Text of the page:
An Interview with Morgan Levine on the Epigenetic Clock

The Life Extension Advocacy Foundation staff regularly publish interviews with scientists and other figures in the aging research community. In this interview they talk with one of the researchers presently working on the development of biomarkers of aging, specific those based on epigenetic markers such as DNA methylation. These epigenetic decorations to the genome determine the pace at which proteins are produced from their blueprint genes. They shift constantly in response to circumstances, one among myriad feedback loops determining cell behaviors. Eight years ago, researchers started to find that weighted algorithms combining the DNA methylation status of certain sites on the genome produced a score that correlated quite closely with chronological age. The first such algorithm was termed the epigenetic clock, and the name has stuck.

Later it was found that people with a higher score than their chronological age tended to exhibit a greater risk of age-related disease and mortality, and vice versa. Thus epigenetic clocks appear to measure physiological age rather than chronological age, and are an assessment of the burden of cell and tissue damage. Or rather they are measuring certain characteristic changes in cell behavior that take place in response to that underlying damage and its consequences. At this point it remains uncertain as to which of the changes of aging it is that various different epigenetic clocks measure; which mechanisms contribute to the clock, and to what degree. For example, epigenetic clocks seem insensitive to physical fitness, which is odd, given that exercise certainly affects risk of age-related disease.

The research community is very interested in the production of viable biomarkers of aging, as success will greatly speed up the development of rejuvenation therapies. Presently the only way to find out whether a treatment actually slows or reverses aging, or extends healthy life span, is to run a life span study. Those are expensive and time consuming in mice, and impractical in humans. If a potential therapy can be quickly assessed with a biomarker test that runs before and after treatment, then that is a whole different picture, however. It would open the door to the cost-effective exploration and assessment of many more therapies than are presently being tested. It would hopefully also shut the door on many present projects that are most likely a waste of time, but continue to obtain sizable amounts of funding regardless.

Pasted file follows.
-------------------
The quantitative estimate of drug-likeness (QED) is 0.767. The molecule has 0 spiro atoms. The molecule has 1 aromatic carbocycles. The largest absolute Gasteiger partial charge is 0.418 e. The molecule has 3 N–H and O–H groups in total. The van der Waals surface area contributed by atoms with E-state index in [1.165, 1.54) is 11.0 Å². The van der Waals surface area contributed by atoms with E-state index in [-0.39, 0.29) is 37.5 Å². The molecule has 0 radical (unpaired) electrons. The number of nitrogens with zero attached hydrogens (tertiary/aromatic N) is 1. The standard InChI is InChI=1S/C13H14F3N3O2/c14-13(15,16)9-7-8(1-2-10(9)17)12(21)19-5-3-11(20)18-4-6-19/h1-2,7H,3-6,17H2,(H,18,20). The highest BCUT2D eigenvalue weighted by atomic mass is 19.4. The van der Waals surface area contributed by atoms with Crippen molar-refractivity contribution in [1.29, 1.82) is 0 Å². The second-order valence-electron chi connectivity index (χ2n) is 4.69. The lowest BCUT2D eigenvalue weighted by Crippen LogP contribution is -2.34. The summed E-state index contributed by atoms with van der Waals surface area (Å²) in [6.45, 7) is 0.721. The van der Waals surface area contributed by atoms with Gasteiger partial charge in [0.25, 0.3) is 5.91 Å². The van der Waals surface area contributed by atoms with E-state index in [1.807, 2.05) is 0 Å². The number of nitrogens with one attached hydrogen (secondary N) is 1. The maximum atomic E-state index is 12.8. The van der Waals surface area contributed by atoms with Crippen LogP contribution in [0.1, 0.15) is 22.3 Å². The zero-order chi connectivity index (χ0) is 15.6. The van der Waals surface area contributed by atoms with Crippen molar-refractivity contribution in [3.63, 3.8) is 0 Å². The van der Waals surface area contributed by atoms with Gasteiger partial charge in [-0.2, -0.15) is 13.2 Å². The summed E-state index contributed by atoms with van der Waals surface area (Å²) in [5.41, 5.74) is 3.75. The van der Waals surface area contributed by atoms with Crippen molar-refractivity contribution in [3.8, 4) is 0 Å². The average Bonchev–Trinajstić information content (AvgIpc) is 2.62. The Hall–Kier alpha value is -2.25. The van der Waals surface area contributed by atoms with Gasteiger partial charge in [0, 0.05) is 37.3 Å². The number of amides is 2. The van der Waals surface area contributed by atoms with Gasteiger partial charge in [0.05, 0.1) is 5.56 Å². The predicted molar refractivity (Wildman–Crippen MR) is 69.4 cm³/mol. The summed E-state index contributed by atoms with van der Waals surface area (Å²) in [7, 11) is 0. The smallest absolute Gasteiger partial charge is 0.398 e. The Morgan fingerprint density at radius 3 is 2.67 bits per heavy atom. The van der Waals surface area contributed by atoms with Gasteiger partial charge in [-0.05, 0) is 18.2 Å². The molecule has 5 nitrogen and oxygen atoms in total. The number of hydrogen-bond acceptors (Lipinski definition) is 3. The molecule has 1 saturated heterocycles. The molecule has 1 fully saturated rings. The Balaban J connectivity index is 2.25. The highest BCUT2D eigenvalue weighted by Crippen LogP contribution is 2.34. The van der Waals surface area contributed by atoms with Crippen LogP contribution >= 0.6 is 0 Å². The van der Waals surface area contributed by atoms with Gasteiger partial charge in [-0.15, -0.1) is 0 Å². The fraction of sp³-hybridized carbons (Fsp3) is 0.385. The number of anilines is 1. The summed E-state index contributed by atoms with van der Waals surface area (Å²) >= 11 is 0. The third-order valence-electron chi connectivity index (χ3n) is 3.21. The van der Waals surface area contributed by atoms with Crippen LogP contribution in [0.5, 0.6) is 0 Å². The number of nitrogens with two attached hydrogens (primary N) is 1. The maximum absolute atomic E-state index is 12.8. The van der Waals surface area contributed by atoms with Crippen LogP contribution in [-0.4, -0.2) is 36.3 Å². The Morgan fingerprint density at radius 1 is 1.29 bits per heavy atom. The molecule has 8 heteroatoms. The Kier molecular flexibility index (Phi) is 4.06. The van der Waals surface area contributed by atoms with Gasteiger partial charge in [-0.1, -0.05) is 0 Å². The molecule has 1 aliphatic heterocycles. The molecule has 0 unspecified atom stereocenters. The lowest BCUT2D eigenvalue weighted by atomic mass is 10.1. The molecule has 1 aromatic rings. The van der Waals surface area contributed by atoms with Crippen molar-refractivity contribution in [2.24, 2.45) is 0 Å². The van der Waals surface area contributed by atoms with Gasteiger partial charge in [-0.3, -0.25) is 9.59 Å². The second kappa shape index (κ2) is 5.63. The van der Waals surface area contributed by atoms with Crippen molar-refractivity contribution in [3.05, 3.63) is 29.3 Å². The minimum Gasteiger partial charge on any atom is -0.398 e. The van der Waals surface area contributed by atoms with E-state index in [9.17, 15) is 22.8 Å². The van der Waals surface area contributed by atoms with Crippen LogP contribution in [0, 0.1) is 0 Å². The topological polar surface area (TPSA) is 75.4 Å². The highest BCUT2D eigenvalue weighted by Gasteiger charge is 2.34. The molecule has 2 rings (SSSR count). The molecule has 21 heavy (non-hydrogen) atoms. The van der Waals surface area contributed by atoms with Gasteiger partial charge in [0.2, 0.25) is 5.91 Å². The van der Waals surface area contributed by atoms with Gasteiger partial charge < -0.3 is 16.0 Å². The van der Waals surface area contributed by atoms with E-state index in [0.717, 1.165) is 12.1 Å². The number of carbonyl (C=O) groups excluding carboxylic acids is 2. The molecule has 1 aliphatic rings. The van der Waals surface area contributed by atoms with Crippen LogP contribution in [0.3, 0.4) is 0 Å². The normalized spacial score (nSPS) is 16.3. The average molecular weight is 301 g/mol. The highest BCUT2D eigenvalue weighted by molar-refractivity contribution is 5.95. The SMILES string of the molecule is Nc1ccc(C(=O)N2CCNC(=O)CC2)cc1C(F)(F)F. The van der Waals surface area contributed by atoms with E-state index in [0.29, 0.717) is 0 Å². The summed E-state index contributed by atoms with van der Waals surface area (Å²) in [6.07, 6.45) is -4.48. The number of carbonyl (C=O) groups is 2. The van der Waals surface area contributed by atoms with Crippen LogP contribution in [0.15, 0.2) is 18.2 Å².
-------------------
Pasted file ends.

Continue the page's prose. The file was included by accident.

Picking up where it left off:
Interview with Prof. Morgan Levine

Why do epigenetic changes matter for longevity?

We are finding that age-related epigenetic changes are associated with mortality risk and, perhaps more importantly, with disease incidence. For instance, we have different algorithms that represent levels of DNA methylation that we expect to see for someone of a given age. Individuals who have methylation profiles indicative of someone older than they are have increased risk of morbidity and mortality. For instance, if you compare two 40-year olds and one has the methylation profile of someone who is 45, while the other has the methylation profile of someone who is 35, the former will, on average, live for fewer years and develop disease earlier.

What is the theory/mechanism behind the various epigenetic clocks now available?

This is ongoing work that we are actively pursuing. There are about a dozen epigenetic clocks in the literature - perhaps the most famous being the Horvath clock (although it wasn't the first). However, even though these clocks are all intended to capture the same latent concept (biological aging), they differ in their predictions of age and age-adjusted death and disease risk. Using transcriptomic and proteomic data from both blood and brain, we have found that accelerated aging measured using the most widely known epigenetic clocks seem to relate to mitochondrial dysfunction, PI3K/Akt signaling, and immunosenesence.

There is also some evidence coming out that they may reflect cellular senescence to some degree. That being said, our theory is that the clocks - because they are composites of hundreds of CpGs, cytosine separated from a guanine by one phosphate - represent a grab bag of mechanisms. We are currently working on decomposing the various clocks and are finding that they differ in their proportions of various "types" of methylation changes, each of which may have their own distinct mechanisms. Our hypothesis that breaking the clocks down into constituent parts may facilitate our understanding of the underlying biology that is either driving these age-related changes, and/or the functional implications of such changes.

How far are we from understanding epigenetic changes well enough to be able to turn back the clock by changing the epigenetics in individual organisms?

I think we are quite a long way from that. The epigenome is a complex system, and we are not at the point where we can model these changes very well - there is a lot of room for improvement when it comes to the clocks. That being said, we are even further away from understanding what these changes represent or if they are even causal. I hypothesize that many of these changes are actually reactions to something going wrong in some system. Thus, altering DNA methylation directly will not be beneficial and could, in fact, be harmful if this isn't accompanied by changes to the system/extracellular environment. If some of these changes are effects (read-outs) of aging, then they are not the correct points of intervention. Further, many of the changes may be compensatory, and thus making an old cell epigenetically young but leaving it in an aged organismal environment could be detrimental and possibly contribute to neoplastic transformations.

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